Nowhere can this be more damaging than in matters of the heart. It’s hard enough staying in love with someone through the perils of the road; now imagine doing it when everyone wants you to break up. Not for your sake, but for theirs.
WrestleMania 21 had come and gone, but the reception afterward was a bit of a fiasco for the WWE. Rhyno had had a meltdown and broken an expensive vase in the lobby. Meanwhile, Matt Hardy was desperately trying to hold together the remnants of his relationship and making a public scene over it. The next day, the WWE had no choice but to release both men. Rhyno took the time off, gathered himself personally, and went to TNA, where he had another chapter and became their champion.
Matt Hardy, however, had other ideas. Throughout April of 2005, while sitting out the 90 days required between company transfers, he launched a social media campaign. In the days before Facebook and in the early days of YouTube, it was MySpace that everyone paid attention to. And Matt Hardy was telling the full story.
Well, his side of the full story, anyway.
Sometimes the need to push two people together is somewhat benign, especially when everyone recognizes it’s the two characters getting pushed that way. Take 2011-12 and the Zack Ryder romance arc. In late 2011, Ryder was the rising star babyface in large part due to his own internet show. Fans began to want to see more, and more, and more of him, to the point where it became clear: the character meant nothing, they identified with the PERSON.
And this was a problem, because his character never changed. He was a Long Island club rat on-screen, and even after the webcasts made clear he was just a wrestling fan made good, he STAYED a club rat. This led to some serious disconnect; if you’ve ever met the person Zack Ryder pretends to be on screen, you know they’re not known for their people skills, but Ryder himself was by all accounts a great guy and a man of the fans.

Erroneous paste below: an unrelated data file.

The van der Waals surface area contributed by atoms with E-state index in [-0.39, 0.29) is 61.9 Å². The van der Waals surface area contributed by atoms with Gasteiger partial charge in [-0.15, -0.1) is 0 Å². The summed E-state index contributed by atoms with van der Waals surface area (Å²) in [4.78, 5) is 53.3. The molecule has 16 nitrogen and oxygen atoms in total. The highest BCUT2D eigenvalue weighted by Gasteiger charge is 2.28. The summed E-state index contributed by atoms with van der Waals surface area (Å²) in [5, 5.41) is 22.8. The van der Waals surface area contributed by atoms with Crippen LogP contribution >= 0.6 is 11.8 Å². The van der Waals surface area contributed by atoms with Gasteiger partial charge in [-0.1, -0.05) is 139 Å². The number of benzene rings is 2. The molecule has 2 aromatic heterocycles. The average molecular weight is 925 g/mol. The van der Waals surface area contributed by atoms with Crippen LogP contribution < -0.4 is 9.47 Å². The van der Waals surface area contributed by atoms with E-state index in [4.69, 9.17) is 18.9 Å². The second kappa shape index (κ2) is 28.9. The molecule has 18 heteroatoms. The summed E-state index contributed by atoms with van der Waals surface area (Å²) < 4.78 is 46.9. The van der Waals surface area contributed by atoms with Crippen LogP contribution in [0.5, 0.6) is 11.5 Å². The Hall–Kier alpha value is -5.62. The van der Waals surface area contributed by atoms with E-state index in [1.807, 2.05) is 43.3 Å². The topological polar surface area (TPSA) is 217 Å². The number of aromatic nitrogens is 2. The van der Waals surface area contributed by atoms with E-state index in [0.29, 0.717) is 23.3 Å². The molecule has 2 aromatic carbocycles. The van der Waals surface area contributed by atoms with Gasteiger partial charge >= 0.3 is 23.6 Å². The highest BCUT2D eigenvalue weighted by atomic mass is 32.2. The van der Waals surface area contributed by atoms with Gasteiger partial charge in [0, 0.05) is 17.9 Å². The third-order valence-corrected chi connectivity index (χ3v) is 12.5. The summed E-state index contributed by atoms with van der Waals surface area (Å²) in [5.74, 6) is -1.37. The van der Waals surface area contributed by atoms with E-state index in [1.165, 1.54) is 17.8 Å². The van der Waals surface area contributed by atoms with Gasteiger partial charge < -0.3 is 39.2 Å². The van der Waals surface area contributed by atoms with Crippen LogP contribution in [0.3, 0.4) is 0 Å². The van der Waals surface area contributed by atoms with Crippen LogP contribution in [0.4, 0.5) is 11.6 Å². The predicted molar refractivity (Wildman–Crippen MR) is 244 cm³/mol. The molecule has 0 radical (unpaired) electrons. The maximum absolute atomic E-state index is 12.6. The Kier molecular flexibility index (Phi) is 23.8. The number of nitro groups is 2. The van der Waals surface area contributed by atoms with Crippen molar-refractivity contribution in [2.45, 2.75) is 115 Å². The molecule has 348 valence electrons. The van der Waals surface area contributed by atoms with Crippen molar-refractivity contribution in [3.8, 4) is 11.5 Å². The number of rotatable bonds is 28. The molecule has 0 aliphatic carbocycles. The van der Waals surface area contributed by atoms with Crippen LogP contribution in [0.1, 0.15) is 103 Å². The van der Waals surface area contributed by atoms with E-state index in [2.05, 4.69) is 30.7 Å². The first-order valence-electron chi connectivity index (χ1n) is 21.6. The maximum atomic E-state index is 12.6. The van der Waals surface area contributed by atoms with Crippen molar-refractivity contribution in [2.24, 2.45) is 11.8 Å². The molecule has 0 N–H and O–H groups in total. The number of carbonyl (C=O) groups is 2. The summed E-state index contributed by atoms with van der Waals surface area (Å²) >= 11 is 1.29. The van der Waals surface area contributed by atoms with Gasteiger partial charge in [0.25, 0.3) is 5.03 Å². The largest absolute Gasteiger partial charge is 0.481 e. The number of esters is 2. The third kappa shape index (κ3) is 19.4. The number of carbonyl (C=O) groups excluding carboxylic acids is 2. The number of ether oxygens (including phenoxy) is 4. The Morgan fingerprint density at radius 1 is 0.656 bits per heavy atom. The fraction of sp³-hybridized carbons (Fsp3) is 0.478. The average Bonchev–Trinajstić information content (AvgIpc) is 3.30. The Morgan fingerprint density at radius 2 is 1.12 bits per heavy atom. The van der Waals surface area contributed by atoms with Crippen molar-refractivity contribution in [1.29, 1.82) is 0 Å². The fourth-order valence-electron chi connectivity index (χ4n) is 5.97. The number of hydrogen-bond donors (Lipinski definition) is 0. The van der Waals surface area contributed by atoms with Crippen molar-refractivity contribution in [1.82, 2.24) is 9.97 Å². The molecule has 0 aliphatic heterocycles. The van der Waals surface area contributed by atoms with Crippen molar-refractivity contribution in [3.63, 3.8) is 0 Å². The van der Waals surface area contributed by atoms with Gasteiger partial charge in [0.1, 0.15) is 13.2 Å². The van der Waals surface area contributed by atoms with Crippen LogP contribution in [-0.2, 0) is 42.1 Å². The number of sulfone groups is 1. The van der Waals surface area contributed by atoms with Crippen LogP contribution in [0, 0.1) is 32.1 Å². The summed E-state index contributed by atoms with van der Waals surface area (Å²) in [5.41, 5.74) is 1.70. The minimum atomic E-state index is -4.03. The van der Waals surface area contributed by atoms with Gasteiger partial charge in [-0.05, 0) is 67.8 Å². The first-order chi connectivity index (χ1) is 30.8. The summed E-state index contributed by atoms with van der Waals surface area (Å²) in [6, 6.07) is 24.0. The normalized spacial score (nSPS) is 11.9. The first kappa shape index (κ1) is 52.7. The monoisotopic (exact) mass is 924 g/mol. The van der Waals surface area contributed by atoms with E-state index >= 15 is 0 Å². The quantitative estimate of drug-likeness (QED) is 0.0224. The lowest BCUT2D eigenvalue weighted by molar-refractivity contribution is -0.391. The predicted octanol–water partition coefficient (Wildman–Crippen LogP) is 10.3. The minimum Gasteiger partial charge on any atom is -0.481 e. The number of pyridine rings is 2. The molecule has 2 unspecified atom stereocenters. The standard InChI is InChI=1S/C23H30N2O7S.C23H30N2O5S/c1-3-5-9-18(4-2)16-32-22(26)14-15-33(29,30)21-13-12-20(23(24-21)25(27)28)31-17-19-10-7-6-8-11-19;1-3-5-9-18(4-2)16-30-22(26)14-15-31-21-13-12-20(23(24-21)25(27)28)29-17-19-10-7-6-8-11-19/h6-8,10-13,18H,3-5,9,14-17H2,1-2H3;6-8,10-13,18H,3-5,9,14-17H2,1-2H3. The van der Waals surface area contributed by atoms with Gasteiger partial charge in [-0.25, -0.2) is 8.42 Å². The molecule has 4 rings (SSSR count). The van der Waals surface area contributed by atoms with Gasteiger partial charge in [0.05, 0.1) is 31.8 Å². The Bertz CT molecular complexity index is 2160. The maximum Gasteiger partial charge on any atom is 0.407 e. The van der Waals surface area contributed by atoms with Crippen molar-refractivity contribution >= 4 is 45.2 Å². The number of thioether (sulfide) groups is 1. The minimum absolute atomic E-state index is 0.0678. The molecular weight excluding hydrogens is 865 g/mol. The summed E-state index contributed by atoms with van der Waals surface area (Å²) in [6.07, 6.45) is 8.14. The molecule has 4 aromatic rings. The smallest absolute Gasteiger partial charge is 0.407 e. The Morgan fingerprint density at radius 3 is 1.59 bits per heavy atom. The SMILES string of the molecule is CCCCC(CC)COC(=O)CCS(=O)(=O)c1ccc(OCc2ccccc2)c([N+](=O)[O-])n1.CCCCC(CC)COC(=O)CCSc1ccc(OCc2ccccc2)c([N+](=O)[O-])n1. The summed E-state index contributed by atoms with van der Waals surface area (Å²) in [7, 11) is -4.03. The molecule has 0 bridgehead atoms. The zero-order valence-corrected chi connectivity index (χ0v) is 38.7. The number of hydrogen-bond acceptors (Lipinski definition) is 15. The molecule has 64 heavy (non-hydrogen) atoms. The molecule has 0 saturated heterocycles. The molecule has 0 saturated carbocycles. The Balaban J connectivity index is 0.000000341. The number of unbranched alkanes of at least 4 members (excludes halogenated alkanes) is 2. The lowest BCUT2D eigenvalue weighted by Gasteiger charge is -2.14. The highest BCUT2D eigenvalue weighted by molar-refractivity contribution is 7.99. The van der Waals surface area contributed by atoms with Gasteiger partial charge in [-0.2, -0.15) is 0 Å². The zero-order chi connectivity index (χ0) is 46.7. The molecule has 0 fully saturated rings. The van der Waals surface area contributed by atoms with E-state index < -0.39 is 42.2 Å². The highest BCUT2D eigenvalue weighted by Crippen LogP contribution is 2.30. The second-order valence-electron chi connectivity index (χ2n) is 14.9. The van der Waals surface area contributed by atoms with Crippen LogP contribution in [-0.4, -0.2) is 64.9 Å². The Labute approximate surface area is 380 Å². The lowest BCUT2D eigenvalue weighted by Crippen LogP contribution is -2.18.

At first, there were no issues; Ryder continued his club rat persona, it was played off as tongue-in-cheek, with heel announcer Michael Cole verbally rolling his eyes at the idea of taking it seriously. Meanwhile, the wrestler was rewarded with a United States title reign, long overdue, when he beat Dolph Ziggler in December in Baltimore to much rejoicing. In fact, the next night in Philadelphia, he was placed in elite company — alongside CM Punk and Daniel Bryan as the hot Internet darlings.
And then came the next week, and a match that changed everything.
Miss Elizabeth Hulette died on May 1, 2003, in a home she shared with Lex Luger. An autopsy confirmed that she had OD’d, an acute toxicity of painkillers and vodka. Her marriage to Randy Savage had long since failed, and a second marriage only lasted a couple of years. She and Luger were co-destructive, a bad pairing. Luger himself had had a domestic disturbance with Elizabeth just two weeks prior; he would be arrested after her death despite the death being ruled accidental.
Savage at the time was out of wrestling, but not retired entirely; he was doing minor voiceover work, still endorsing the Slim Jims, and had just appeared in the first installment of Sam Raimi’s hugely successful Spider-Man trilogy. It goes without saying the two were separated and had lived their separate lives. In fact, when in 2010, Savage married a longtime girlfriend from his baseball days, it seemed he’d found true love.